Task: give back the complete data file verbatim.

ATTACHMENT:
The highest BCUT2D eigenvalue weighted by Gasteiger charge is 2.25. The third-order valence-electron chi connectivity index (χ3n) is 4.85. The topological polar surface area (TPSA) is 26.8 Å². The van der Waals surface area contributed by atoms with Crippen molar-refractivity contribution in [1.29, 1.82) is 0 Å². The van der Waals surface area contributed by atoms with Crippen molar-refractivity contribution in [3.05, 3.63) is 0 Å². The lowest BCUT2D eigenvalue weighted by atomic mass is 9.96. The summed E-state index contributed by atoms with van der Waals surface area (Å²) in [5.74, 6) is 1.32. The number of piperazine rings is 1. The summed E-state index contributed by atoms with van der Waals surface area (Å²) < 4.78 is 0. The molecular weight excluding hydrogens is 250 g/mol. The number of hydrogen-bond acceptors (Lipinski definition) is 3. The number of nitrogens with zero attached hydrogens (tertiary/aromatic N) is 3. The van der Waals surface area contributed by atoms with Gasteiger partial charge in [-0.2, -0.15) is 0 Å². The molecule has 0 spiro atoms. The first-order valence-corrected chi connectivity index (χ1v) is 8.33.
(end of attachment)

The highest BCUT2D eigenvalue weighted by Gasteiger charge is 2.25. The third-order valence-electron chi connectivity index (χ3n) is 4.85. The topological polar surface area (TPSA) is 26.8 Å². The van der Waals surface area contributed by atoms with Crippen molar-refractivity contribution in [1.29, 1.82) is 0 Å². The van der Waals surface area contributed by atoms with Crippen molar-refractivity contribution in [3.05, 3.63) is 0 Å². The lowest BCUT2D eigenvalue weighted by atomic mass is 9.96. The summed E-state index contributed by atoms with van der Waals surface area (Å²) in [5.74, 6) is 1.32. The number of piperazine rings is 1. The summed E-state index contributed by atoms with van der Waals surface area (Å²) < 4.78 is 0. The molecular weight excluding hydrogens is 250 g/mol. The number of hydrogen-bond acceptors (Lipinski definition) is 3. The number of nitrogens with zero attached hydrogens (tertiary/aromatic N) is 3. The van der Waals surface area contributed by atoms with Gasteiger partial charge in [-0.2, -0.15) is 0 Å². The molecule has 0 spiro atoms. The first-order valence-corrected chi connectivity index (χ1v) is 8.33.